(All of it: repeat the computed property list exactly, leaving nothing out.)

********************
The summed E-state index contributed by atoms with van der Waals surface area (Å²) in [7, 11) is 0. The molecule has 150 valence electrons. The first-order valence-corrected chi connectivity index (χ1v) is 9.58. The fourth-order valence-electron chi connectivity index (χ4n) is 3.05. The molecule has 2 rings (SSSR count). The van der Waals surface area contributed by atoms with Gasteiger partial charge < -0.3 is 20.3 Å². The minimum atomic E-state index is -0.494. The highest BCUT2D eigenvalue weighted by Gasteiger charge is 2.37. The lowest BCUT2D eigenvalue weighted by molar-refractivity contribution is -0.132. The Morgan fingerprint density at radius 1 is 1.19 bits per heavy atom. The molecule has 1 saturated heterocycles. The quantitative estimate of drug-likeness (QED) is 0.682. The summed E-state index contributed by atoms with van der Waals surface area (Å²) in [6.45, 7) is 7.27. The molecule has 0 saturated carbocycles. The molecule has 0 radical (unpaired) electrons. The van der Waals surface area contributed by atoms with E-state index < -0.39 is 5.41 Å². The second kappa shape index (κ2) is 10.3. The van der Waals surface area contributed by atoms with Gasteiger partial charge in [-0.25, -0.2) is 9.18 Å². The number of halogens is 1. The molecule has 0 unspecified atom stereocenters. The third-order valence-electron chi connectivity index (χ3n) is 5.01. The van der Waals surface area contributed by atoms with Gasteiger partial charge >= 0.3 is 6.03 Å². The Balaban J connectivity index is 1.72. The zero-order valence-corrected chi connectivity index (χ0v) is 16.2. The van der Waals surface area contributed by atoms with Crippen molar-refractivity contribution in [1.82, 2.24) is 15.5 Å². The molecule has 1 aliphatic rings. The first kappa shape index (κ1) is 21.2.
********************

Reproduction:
The summed E-state index contributed by atoms with van der Waals surface area (Å²) in [7, 11) is 0. The molecule has 150 valence electrons. The first-order valence-corrected chi connectivity index (χ1v) is 9.58. The fourth-order valence-electron chi connectivity index (χ4n) is 3.05. The molecule has 2 rings (SSSR count). The van der Waals surface area contributed by atoms with Gasteiger partial charge < -0.3 is 20.3 Å². The minimum atomic E-state index is -0.494. The highest BCUT2D eigenvalue weighted by Gasteiger charge is 2.37. The lowest BCUT2D eigenvalue weighted by molar-refractivity contribution is -0.132. The Morgan fingerprint density at radius 1 is 1.19 bits per heavy atom. The molecule has 1 saturated heterocycles. The quantitative estimate of drug-likeness (QED) is 0.682. The summed E-state index contributed by atoms with van der Waals surface area (Å²) in [6.45, 7) is 7.27. The molecule has 0 saturated carbocycles. The molecule has 0 radical (unpaired) electrons. The van der Waals surface area contributed by atoms with E-state index < -0.39 is 5.41 Å². The second kappa shape index (κ2) is 10.3. The van der Waals surface area contributed by atoms with Gasteiger partial charge in [-0.25, -0.2) is 9.18 Å². The number of halogens is 1. The molecule has 0 unspecified atom stereocenters. The third-order valence-electron chi connectivity index (χ3n) is 5.01. The van der Waals surface area contributed by atoms with Gasteiger partial charge >= 0.3 is 6.03 Å². The Balaban J connectivity index is 1.72. The zero-order valence-corrected chi connectivity index (χ0v) is 16.2. The van der Waals surface area contributed by atoms with Crippen molar-refractivity contribution in [1.82, 2.24) is 15.5 Å². The molecule has 1 aliphatic rings. The first kappa shape index (κ1) is 21.2.